Status Report

CASTAway: An Asteroid Main Belt Tour and Survey

By SpaceRef Editor
October 30, 2017
Filed under , ,

N. E. Bowles, C. Snodgrass, A Gibbings, J. P. Sanchez, J. A. Arnold, P. Eccleston, T. Andert, A. Probst, G. Naletto, A. C. Vandaele, J. de Leon, A. Nathues, I. R. Thomas, N. Thomas, L. Jorda, V. Da Deppo, H. Haack, S. F. Green, B. Carry, K. L. Donaldson Hanna, J. Leif Jorgensen, A. Kereszturi, F. E. DeMeo, M. R. Patel, J. K. Davies, F. Clarke, K. Kinch, A. Guilbert-Lepoutre, J. Agarwal, A. S. Rivkin, P. Pravec, S. Fornasier, M. Granvik, R. H. Jones, N. Murdoch, K. H. Joy, E. Pascale, M. Tecza, J. M. Barnes, J. Licandro, B. T. Greenhagen, S. B. Calcutt, C. M. Marriner, T. Warren, I. Tosh
(Submitted on 27 Oct 2017)

CASTAway is a mission concept to explore our Solar System’s main asteroid belt. Asteroids and comets provide a window into the formation and evolution of our Solar System and the composition of these objects can be inferred from space-based remote sensing using spectroscopic techniques. Variations in composition across the asteroid populations provide a tracer for the dynamical evolution of the Solar System. The mission combines a long-range (point source) telescopic survey of over 10,000 objects, targeted close encounters with 10 to 20 asteroids and serendipitous searches to constrain the distribution of smaller (e.g. 10 m) size objects into a single concept. With a carefully targeted trajectory that loops through the asteroid belt, CASTAway would provide a comprehensive survey of the main belt at multiple scales. The scientific payload comprises a 50 cm diameter telescope that includes an integrated low-resolution (R = 30 to 100) spectrometer and visible context imager, a thermal (e.g. 6 to 16 microns) imager for use during the flybys, and modified star tracker cameras to detect small (approx. 10 m) asteroids. The CASTAway spacecraft and payload have high levels of technology readiness and are designed to fit within the programmatic and cost caps for a European Space Agency medium class mission, whilst delivering a significant increase in knowledge of our Solar System.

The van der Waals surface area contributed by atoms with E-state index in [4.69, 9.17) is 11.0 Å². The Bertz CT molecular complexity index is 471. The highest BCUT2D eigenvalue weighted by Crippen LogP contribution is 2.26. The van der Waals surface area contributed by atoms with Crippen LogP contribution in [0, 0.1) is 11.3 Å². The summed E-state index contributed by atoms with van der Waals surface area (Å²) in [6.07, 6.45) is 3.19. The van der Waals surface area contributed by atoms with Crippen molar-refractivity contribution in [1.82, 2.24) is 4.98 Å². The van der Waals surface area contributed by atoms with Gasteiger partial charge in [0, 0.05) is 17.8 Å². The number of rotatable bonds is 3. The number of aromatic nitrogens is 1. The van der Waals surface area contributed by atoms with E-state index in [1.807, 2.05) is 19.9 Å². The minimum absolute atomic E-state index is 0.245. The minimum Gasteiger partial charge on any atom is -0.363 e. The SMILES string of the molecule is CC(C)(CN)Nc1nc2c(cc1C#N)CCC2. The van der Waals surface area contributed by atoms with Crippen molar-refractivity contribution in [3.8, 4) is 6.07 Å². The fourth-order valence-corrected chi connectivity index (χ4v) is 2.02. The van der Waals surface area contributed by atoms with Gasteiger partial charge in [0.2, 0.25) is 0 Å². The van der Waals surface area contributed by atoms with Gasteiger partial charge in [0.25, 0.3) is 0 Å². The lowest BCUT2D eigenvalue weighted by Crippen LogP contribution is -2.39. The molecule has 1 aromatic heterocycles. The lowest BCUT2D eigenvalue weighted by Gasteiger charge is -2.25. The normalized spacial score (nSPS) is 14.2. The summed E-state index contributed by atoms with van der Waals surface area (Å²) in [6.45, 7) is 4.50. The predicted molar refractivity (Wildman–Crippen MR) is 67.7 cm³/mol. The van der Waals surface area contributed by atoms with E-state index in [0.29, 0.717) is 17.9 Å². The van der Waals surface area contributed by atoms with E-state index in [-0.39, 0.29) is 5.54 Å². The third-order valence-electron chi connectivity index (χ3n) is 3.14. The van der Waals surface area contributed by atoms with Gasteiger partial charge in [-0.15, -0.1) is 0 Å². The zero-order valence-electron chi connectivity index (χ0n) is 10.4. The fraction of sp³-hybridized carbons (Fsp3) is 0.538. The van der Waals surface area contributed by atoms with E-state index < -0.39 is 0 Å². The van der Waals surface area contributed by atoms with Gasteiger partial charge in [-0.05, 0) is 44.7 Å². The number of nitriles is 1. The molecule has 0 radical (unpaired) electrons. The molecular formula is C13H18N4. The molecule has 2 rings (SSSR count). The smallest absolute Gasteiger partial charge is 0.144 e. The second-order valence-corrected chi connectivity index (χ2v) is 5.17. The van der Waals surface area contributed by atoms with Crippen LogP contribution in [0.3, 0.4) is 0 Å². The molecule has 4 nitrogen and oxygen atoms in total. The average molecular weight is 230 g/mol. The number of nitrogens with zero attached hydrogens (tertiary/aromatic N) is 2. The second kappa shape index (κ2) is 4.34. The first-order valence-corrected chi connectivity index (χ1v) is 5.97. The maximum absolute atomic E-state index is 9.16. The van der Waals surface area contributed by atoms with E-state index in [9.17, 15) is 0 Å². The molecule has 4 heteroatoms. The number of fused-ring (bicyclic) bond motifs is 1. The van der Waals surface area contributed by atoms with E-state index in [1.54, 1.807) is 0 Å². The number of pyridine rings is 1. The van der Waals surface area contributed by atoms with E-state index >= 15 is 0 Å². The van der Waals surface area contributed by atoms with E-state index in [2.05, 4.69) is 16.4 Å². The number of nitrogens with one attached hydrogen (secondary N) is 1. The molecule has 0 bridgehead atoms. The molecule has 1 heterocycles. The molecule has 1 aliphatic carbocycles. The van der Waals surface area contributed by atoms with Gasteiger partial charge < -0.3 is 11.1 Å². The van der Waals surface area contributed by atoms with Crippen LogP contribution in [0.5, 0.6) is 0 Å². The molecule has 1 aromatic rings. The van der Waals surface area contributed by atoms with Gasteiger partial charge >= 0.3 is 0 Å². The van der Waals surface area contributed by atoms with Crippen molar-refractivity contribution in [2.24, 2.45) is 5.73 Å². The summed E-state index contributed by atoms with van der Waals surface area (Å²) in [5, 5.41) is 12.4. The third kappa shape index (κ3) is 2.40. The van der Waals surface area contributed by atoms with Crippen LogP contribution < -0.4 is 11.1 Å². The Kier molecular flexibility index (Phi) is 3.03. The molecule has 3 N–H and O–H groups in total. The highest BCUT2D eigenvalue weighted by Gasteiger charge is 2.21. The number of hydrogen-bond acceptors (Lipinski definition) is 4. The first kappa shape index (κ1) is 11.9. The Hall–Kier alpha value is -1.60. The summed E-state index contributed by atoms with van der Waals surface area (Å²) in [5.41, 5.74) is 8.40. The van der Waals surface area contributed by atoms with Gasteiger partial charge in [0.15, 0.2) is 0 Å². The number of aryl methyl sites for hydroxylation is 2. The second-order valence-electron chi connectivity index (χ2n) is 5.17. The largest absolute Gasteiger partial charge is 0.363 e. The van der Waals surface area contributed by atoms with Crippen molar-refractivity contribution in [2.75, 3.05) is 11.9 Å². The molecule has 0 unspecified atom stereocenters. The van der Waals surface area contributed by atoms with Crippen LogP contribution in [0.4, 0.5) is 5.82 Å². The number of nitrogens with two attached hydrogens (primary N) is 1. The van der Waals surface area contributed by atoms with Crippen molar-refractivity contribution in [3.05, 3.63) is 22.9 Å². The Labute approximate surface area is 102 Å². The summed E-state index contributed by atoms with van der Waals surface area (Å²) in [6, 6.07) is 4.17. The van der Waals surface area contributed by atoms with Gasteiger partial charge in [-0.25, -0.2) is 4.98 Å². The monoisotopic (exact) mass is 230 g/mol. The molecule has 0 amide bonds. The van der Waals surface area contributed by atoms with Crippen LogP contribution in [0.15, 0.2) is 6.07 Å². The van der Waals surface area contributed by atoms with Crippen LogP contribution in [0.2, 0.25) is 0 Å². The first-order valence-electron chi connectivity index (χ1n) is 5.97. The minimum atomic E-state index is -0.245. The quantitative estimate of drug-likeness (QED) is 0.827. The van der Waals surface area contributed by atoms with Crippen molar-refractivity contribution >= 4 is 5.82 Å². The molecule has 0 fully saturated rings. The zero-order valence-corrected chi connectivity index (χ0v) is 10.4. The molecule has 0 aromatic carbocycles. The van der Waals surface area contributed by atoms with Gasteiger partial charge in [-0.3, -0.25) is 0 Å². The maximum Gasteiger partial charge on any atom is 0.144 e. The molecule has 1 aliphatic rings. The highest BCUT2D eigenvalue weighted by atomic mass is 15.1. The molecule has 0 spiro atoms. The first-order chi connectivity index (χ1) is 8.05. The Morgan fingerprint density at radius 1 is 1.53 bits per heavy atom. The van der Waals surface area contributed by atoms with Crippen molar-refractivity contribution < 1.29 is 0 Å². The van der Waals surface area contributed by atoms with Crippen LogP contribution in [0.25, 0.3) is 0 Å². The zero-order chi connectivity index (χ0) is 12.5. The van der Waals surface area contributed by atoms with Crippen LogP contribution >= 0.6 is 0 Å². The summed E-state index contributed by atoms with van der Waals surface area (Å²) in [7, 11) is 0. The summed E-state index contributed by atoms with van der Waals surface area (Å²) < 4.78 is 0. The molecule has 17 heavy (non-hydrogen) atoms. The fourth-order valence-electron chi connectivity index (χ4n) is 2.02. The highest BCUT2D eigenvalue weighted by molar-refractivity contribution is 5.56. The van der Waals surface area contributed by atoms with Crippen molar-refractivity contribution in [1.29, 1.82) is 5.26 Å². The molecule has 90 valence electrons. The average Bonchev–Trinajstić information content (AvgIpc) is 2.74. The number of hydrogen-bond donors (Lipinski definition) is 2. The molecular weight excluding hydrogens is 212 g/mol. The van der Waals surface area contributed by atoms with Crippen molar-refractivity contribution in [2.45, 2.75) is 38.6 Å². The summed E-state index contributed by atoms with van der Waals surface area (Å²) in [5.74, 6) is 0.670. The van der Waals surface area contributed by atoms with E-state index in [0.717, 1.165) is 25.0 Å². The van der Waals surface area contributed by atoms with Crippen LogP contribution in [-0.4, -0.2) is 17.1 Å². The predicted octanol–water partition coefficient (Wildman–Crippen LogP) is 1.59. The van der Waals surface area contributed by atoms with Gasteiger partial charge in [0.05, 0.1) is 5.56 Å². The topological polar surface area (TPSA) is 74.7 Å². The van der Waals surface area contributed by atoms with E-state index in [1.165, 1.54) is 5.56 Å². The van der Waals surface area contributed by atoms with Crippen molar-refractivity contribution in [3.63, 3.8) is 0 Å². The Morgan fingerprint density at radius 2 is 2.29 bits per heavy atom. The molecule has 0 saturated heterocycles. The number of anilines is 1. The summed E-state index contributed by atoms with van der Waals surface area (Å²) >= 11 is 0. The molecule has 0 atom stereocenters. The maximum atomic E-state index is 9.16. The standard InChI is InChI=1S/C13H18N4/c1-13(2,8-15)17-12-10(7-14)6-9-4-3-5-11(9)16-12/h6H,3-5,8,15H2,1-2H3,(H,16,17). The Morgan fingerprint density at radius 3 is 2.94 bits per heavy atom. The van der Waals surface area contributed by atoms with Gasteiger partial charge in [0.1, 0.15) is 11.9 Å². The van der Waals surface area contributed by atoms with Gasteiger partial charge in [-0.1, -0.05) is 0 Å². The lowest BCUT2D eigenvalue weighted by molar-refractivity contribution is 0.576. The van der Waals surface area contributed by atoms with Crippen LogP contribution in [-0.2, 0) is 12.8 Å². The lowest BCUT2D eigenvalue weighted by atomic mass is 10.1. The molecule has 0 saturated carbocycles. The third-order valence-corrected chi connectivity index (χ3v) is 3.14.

Comments:    40 pages, accepted by Advances in Space Research October 2017
Subjects:    Earth and Planetary Astrophysics (astro-ph.EP)
Cite as:    arXiv:1710.10191 [astro-ph.EP] (or arXiv:1710.10191v1 [astro-ph.EP] for this version)
Submission history
From: Neil Bowles
[v1] Fri, 27 Oct 2017 15:10:22 GMT (5708kb)

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